Ecological, Sustainable and Economic Impact of Legume-based Pasture Systems for Limited-Resource Small Ruminant Farmers in the Virgin Islands

1999 Annual Report for LS99-107

Project Type: Research and Education
Funds awarded in 1999: $110,410.00
Projected End Date: 12/31/2003
Region: Southern
State: U.S. Virgin Islands
Principal Investigator:
Elide Valencia
University of the Virgin Islands

Ecological, Sustainable and Economic Impact of Legume-based Pasture Systems for Limited-Resource Small Ruminant Farmers in the Virgin Islands


1.) Compare productivity and profitability of grass-legume mixtures (i.e., Leucaena; Leucaena leucocephala Lam de Wit.)-(Guineagrass; Panicum maximum Jacq.) to N-fertilized guineagrass pastures for sheep production.
2.) Compare plant and animal response to grass-legume combinations (i.e., Neonotonia wightii) and native or guineagrass pastures when grazed by sheep and goats.
3.) Determine the milk production potential of goats stocked on grass-legume mixtures compared to alfalfa hay.
4.) Promote and facilitate the efficient adoption of forage-livestock systems and introduce concepts of sustainable agriculture.

Pastures typically account for the largest proportion of land use in the Caribbean islands (i.e., 82% of land use in the U.S. Virgin Islands). Adapted tropical grasses and legumes have multiple end uses and if properly managed can contribute to sustainable land use. Sensitivity of some pasture plants (i.e., guineagrass) to overgrazing and sensitivity of small ruminants to periods of insufficient forage is critical to sustainable land use. Previous research in St. Croix showed that intercropping shrub legumes (i.e., Leucaena leucocephala) increased grass dry matter yield during wetter periods of the year. Grazing methods effect on animal performance and distribution of yield of guineagrass-leucaena pastures is unknown. Investment needed for each method and their long-term effect on the sustainability of pasture systems are needed. The initial phase of this study compared grazing method (continuous and rotational stocking at 500 lb body weight acre/d) effects on dry season (March to August) liveweight gains of castrated, growing White-hair sheep and distribution of yield of guineagrass-leucaena overstory (25% of planted area).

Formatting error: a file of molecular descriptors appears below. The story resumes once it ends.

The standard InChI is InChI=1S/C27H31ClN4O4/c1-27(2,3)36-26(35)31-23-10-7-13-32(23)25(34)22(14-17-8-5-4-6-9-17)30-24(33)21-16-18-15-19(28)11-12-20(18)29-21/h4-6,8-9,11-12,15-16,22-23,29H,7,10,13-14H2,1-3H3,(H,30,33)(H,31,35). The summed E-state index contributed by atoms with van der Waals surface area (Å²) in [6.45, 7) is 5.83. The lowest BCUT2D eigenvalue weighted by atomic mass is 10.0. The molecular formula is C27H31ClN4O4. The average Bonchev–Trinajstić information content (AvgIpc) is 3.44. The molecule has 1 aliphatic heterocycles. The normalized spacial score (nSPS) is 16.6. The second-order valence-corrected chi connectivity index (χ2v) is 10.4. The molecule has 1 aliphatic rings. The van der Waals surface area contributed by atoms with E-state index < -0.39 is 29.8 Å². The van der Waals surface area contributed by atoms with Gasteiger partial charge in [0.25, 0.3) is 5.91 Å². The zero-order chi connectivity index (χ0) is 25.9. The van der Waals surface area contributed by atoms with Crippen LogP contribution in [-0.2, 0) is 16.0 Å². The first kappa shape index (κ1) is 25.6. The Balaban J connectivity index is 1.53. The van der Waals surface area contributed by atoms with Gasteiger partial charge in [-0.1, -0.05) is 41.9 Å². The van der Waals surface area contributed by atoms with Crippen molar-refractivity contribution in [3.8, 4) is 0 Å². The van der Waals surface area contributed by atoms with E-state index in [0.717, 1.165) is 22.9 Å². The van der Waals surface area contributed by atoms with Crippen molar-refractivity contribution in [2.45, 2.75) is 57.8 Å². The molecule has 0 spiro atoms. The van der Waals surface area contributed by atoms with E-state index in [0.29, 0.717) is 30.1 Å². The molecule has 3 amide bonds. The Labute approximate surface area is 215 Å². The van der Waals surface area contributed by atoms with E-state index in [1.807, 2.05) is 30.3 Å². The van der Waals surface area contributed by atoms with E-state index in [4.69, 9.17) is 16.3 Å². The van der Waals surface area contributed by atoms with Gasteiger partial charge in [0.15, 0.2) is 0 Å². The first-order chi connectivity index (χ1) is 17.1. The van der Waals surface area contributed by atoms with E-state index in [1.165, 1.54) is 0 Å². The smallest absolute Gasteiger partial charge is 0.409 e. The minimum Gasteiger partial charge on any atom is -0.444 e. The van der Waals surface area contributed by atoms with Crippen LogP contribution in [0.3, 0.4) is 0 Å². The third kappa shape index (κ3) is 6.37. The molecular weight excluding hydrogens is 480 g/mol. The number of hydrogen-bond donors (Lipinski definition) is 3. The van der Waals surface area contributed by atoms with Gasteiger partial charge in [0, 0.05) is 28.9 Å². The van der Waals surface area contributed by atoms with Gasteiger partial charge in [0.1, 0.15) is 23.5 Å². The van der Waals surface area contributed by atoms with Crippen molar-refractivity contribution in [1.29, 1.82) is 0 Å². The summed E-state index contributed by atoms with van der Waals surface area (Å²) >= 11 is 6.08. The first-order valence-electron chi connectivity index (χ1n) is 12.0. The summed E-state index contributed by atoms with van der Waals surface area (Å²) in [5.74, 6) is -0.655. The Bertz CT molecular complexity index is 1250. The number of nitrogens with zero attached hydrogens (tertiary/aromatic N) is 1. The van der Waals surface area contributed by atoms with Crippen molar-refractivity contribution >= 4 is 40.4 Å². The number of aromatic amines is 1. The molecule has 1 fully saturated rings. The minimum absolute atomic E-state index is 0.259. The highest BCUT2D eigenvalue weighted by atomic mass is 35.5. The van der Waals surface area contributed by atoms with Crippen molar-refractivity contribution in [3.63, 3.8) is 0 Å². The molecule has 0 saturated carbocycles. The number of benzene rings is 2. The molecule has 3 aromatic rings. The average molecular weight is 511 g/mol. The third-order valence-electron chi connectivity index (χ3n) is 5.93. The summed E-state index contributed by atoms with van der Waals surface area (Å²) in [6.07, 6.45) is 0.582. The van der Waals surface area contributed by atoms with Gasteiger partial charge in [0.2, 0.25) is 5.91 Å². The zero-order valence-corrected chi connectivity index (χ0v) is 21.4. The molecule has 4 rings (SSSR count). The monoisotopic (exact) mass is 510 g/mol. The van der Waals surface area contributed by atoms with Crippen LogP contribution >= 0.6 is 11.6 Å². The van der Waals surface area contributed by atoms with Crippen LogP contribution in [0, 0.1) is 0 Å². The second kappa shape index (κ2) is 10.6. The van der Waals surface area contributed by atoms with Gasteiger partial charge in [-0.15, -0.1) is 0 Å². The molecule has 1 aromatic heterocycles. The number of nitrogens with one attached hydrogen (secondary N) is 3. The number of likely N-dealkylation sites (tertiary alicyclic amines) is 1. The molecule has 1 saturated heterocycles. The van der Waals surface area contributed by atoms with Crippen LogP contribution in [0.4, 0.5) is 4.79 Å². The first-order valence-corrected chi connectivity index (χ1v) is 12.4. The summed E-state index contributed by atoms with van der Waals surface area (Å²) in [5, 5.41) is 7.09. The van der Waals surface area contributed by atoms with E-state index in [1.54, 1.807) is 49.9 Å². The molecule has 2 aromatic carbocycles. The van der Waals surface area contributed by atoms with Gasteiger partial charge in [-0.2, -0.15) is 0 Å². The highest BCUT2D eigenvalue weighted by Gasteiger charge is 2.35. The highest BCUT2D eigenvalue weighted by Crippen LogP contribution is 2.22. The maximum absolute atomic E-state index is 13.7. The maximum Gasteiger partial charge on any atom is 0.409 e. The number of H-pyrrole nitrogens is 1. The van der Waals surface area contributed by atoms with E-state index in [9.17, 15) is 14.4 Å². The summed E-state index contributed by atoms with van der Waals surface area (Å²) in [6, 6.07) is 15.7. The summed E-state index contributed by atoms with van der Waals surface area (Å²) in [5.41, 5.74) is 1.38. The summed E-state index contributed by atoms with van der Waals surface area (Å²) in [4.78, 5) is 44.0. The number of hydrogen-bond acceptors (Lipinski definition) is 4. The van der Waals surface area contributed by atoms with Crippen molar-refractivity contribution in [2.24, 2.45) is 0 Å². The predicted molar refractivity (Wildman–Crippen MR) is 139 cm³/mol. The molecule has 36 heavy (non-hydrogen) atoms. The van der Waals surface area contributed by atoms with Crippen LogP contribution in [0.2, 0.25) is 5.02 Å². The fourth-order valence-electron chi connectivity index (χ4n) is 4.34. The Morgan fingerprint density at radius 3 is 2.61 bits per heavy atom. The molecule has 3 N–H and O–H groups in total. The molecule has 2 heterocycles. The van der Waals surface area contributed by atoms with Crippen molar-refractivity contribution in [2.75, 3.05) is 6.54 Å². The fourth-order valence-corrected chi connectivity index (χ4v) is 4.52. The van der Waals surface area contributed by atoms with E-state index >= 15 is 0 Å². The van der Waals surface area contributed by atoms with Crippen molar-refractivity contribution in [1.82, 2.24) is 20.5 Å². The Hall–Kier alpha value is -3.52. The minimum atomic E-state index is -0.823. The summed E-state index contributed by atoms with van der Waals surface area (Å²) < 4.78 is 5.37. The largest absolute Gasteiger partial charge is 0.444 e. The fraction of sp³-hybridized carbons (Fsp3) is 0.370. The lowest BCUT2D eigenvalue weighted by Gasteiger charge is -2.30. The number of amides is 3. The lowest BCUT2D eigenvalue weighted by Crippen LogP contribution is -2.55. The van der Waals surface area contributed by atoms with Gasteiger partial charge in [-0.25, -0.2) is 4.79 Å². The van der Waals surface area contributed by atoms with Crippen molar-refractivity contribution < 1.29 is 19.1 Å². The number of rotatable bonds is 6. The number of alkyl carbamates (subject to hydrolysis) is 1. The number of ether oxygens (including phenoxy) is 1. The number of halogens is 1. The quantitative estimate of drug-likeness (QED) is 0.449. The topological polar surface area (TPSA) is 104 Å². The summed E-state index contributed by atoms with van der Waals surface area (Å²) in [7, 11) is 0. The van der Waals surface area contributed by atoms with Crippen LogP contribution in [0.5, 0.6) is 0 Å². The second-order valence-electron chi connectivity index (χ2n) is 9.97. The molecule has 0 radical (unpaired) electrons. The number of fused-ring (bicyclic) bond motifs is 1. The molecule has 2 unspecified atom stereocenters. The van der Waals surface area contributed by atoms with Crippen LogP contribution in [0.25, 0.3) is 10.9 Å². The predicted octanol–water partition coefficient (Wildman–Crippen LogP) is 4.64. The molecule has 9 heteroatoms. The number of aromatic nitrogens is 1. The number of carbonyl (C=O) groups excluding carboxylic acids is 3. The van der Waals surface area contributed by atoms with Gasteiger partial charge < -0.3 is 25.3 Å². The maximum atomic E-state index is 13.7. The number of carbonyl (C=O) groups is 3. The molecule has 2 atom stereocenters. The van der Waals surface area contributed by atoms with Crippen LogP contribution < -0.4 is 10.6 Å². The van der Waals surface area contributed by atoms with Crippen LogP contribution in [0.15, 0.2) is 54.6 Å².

Strips (approximately 6 ft) of established guineagrass pastures were mowed and sprayed with Glyphosate (Round-up) to suppress growth. Two weeks after, strips were planted with leucaena (September 1999). In March 2000, replicated pastures (three; 0.33 acre paddocks ) were assigned grazing methods and stocked with 4-6 month old lambs (approximately 30 lbs initial BW). Lambs were fasted for 18 hrs and weighed weekly. Pastures stocked continuously were sampled for dry matter yield (grass and legume component) every 28 d . Rotational stocked pastures were stocked in rotation and sampled for yield every 14 d, followed by 28 d rest periods.

Continuous stocking resulted in gains of 270 lbs/acre and was similar to the rotational stocking (265 lbs/acre). Mid-way through the dry season, forage dry matter yield decreased to <1,000 lb acre under continuous stocking. Leucaena regrowth was affected and contributed little forage yield. Guineagrass was enough to allow for selective grazing, but leucaena had to be supplied in a cut and carry system in order for lambs to gain similar weights as those on rotational stocking. Under rotational stocking, leucaena regrowth was adequate to supply 30% of forage dry matter. The grass component was over 1500 lb/acre and no supplementation was needed. A partial budgeting analysis indicated that the monetary gains from rotational stocking are positive but relatively small ($52/acre). These results are for one season only. In the long run, the monetary differences could become magnified, depending upon the relative influence of factors such as changes in pasture botanical composition, weed encroachment, and parasites. Over time, in the continuous system, guineagrass and leucaena is expected to decline due to selective grazing. Live weight gains from continuous stocking can be expected to decline, necessitating even more supplemental forage. Preliminary assessments also indicates higher parasite counts under continuous stocking. If weeds and parasites increase over time in a continuous system as hypothesized, then this would be associated with greater costs as well. The impacts of grazing methods on forage quality, legume persistence, and weed encroachment are presently being assessed. Changes in botanical composition in the long term can influence live weight gain and, therefore, relative profitability. A comparison of grazing methods during the rainy season is being conducted.